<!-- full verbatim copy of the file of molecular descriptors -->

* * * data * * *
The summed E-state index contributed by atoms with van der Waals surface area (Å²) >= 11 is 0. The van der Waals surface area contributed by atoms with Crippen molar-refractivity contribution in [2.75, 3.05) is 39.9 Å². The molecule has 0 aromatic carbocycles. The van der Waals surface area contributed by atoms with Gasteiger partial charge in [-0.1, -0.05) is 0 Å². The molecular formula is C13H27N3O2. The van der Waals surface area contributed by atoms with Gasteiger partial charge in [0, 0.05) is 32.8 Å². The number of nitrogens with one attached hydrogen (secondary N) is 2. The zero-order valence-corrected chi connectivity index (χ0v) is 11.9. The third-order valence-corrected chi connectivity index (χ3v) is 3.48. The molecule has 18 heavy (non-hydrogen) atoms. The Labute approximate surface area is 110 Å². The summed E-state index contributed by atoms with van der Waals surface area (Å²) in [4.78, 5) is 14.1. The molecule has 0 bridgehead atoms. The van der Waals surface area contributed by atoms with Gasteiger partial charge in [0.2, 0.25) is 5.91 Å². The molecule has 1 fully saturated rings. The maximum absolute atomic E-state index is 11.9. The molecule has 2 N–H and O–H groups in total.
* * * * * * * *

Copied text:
The summed E-state index contributed by atoms with van der Waals surface area (Å²) >= 11 is 0. The van der Waals surface area contributed by atoms with Crippen molar-refractivity contribution in [2.75, 3.05) is 39.9 Å². The molecule has 0 aromatic carbocycles. The van der Waals surface area contributed by atoms with Gasteiger partial charge in [-0.1, -0.05) is 0 Å². The molecular formula is C13H27N3O2. The van der Waals surface area contributed by atoms with Gasteiger partial charge in [0, 0.05) is 32.8 Å². The number of nitrogens with one attached hydrogen (secondary N) is 2. The zero-order valence-corrected chi connectivity index (χ0v) is 11.9. The third-order valence-corrected chi connectivity index (χ3v) is 3.48. The molecule has 18 heavy (non-hydrogen) atoms. The Labute approximate surface area is 110 Å². The summed E-state index contributed by atoms with van der Waals surface area (Å²) in [4.78, 5) is 14.1. The molecule has 0 bridgehead atoms. The van der Waals surface area contributed by atoms with Gasteiger partial charge in [0.2, 0.25) is 5.91 Å². The molecule has 1 fully saturated rings. The maximum absolute atomic E-state index is 11.9. The molecule has 2 N–H and O–H groups in total.